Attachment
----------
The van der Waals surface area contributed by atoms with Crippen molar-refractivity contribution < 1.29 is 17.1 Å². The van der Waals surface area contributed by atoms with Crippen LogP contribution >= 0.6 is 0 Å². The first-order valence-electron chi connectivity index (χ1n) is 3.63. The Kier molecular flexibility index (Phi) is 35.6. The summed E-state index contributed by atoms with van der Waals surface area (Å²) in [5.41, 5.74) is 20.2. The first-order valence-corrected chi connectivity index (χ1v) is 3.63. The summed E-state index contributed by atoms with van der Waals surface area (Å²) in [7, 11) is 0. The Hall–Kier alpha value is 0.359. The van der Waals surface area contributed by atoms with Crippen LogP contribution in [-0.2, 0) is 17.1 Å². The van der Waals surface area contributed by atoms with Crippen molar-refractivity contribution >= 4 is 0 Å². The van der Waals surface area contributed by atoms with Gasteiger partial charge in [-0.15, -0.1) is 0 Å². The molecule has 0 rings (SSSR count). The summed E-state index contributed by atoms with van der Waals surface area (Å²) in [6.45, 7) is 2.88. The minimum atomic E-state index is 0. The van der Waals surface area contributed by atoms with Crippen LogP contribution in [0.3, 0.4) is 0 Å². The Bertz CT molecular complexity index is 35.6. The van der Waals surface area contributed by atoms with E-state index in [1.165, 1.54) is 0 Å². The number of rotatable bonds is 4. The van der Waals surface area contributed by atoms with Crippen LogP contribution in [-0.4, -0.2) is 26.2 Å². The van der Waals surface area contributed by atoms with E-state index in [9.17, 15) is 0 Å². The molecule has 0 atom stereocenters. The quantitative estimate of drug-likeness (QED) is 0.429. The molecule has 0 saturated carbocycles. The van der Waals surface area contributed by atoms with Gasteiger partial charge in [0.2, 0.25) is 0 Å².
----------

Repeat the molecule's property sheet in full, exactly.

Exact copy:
The van der Waals surface area contributed by atoms with Crippen molar-refractivity contribution < 1.29 is 17.1 Å². The van der Waals surface area contributed by atoms with Crippen LogP contribution >= 0.6 is 0 Å². The first-order valence-electron chi connectivity index (χ1n) is 3.63. The Kier molecular flexibility index (Phi) is 35.6. The summed E-state index contributed by atoms with van der Waals surface area (Å²) in [5.41, 5.74) is 20.2. The first-order valence-corrected chi connectivity index (χ1v) is 3.63. The summed E-state index contributed by atoms with van der Waals surface area (Å²) in [7, 11) is 0. The Hall–Kier alpha value is 0.359. The van der Waals surface area contributed by atoms with Crippen LogP contribution in [-0.2, 0) is 17.1 Å². The van der Waals surface area contributed by atoms with Crippen molar-refractivity contribution >= 4 is 0 Å². The van der Waals surface area contributed by atoms with Gasteiger partial charge in [-0.15, -0.1) is 0 Å². The molecule has 0 rings (SSSR count). The summed E-state index contributed by atoms with van der Waals surface area (Å²) in [6.45, 7) is 2.88. The minimum atomic E-state index is 0. The van der Waals surface area contributed by atoms with Crippen LogP contribution in [0.3, 0.4) is 0 Å². The Bertz CT molecular complexity index is 35.6. The van der Waals surface area contributed by atoms with E-state index in [1.165, 1.54) is 0 Å². The number of rotatable bonds is 4. The van der Waals surface area contributed by atoms with Crippen LogP contribution in [-0.4, -0.2) is 26.2 Å². The van der Waals surface area contributed by atoms with E-state index in [9.17, 15) is 0 Å². The molecule has 0 atom stereocenters. The quantitative estimate of drug-likeness (QED) is 0.429. The molecule has 0 saturated carbocycles. The van der Waals surface area contributed by atoms with Gasteiger partial charge in [0.2, 0.25) is 0 Å².